Mental health: Why Spain has become a nation of self-medicators

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Mental health: Why Spain has become a nation of self-medicators
A woman takes a pill. Spaniards are the world's biggest consumers of anti-anxiety medication and the EU’s largest consumers of psychiatric meds. Photo: Danilo Alves/Unsplash

To mark World Mental Health Day, we lift the lid on some of the figures that reveal why Spaniards are the world’s biggest consumers of tranquilisers and how they’re struggling to get the help they need. 


One in every five people in Spain suffers a mental health disorder, from depression to anxiety, and schizophrenia to bipolar disease. 

That’s an average which is pretty much on a par with other nations such as the United Kingdom, France and the US, and to some extent dispels the myth that Spain is a happier nation than average. 

More worrying however, Spaniards are the world's biggest consumers of anti-anxiety medication and the EU’s largest consumers of psychiatric or psychotropic medication overall, which includes antidepressants, anti-anxiety medications, stimulants, antipsychotics, and mood stabilisers.


The latest report by the International Narcotics Control Board reveals how Spain leads global consumption of anxiolytics, hypnotics and sedatives with about 2.5 million consumers a day.

According to the Spanish Agency for Medicines and Health Products (Aemps), part of Spain’s Ministry of Health, consumption of meds such as Valium, Trankimacin and Orfidal increased by 4.5 percent in 2020 and exceeded 91 daily doses per 1,000 inhabitants.

Even Spanish Prime Minister Pedro Sánchez tweeted in 2021 that “10.8 percent of Spaniards have consumed tranquillisers, relaxants or sleeping pills” whilst speaking of the country’s mental health crisis.

Benzodiazepines, used to relieve anxiety and insomnia, are reportedly among the most used, so much so that Aemps states most of Spain’s adult population has consumed them sporadically or habitually for the treatment of multiple problems. 

"Despite being drugs that are only dispensed with a prescription, they (the consumers) exhibit a large component of autonomy in their use,” Aemps states.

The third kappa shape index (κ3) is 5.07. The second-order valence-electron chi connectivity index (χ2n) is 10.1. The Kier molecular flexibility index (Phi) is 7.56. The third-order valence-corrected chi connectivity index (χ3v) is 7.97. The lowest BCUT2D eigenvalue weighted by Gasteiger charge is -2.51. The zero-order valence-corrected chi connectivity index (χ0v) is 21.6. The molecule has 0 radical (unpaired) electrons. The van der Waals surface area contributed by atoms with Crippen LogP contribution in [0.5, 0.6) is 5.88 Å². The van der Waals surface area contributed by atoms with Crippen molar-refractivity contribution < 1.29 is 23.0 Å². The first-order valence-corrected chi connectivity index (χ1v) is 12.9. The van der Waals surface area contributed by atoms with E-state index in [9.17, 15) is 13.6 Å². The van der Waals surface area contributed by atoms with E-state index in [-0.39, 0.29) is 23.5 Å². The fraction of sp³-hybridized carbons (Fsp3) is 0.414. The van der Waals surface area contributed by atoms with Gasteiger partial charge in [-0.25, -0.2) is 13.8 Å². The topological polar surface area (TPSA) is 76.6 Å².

So why is it that Spaniards came to be such large consumers of mental health drugs?

The main reason is that there are very few therapists available: only 6 clinical psychologists for every 100,000 people in Spain. 

The average in the OECD countries is 20 per 100,000, in the EU it’s 38 per 100,000. 

"The solution is more (mental health) professionals as we are well below average,” Fernando Chacón, vice president of Spain’s General Council of Psychology, told Spanish news site Nius Diario.

“Sweden has ten times more psychologists in the public health system than Spain, and Portugal double the amount."

In 2018, of the 32,000 registered psychologists in Spain, only 2,300 work for Spain’s public health system. 

According to Chacón, mental health drugs don't cure and simply alleviate people's symptoms, but the lack of face-to-face contact with a therapist means most are left with little alternative than to turn to self-medication.

Keeping in mind that lower income people are statistically more likely to struggle with mental health in Spain, the lack of professionals working for the state results in long waits for anyone who can’t afford to pay for a private therapist.

Waiting times to see a mental health specialist at a public hospital vary greatly between Spain’s regions, but in some autonomous communities it can be two months or longer.

Additionally, the Covid-19 pandemic has had a “severe impact on the mental health wellbeing of people around the world”, as the World Health Organisation reported in March 2022, and Spain is no exception. 

"Since the pandemic, the demand for psychological assistance has increased by more than 20 percent in Spain," Chacón explained.

A quarter of primary health care visits are now for mental health reasons.

In October 2021, Spain’s government launched a €100-million-budget scheme aimed at tackling the country’s mental health crisis,  focusing on training professionals, fighting stigmatisation, early detection, a suicide prevention hotline, and promoting emotional wellbeing as early as in school.

Spain’s mental health strategy had not been updated since 2009 and this latest plan, which will run until 2024, is reportedly a priority for the left-wing coalition government.

There is not enough evidence yet that these plans have had much of an impact, although the project is in its early days. 

But schemes such as training more psychologists will take longer than the three years the mental health plan will last. 

The government is failing to make good use of the thousands of foreign psychologists it has at its disposal, but which are prevented from working for years due to Spain’s convoluted qualification recognition system. It has also not factored in that private psychologists can earn considerably more than those working for the state.

As things stand, 6.7 percent of Spain’s population is currently struggling with anxiety, the same percentage as those who have depression.

Almost half of 15- to 29-year-olds say they have suffered from mental health problems.

And at least 1 million Spaniards have a “serious mental health disorder” but only half receive treatment for it.

These are the government’s own figures, the reality could be worse still.

READ ALSO: How to find an English-speaking therapist in Spain


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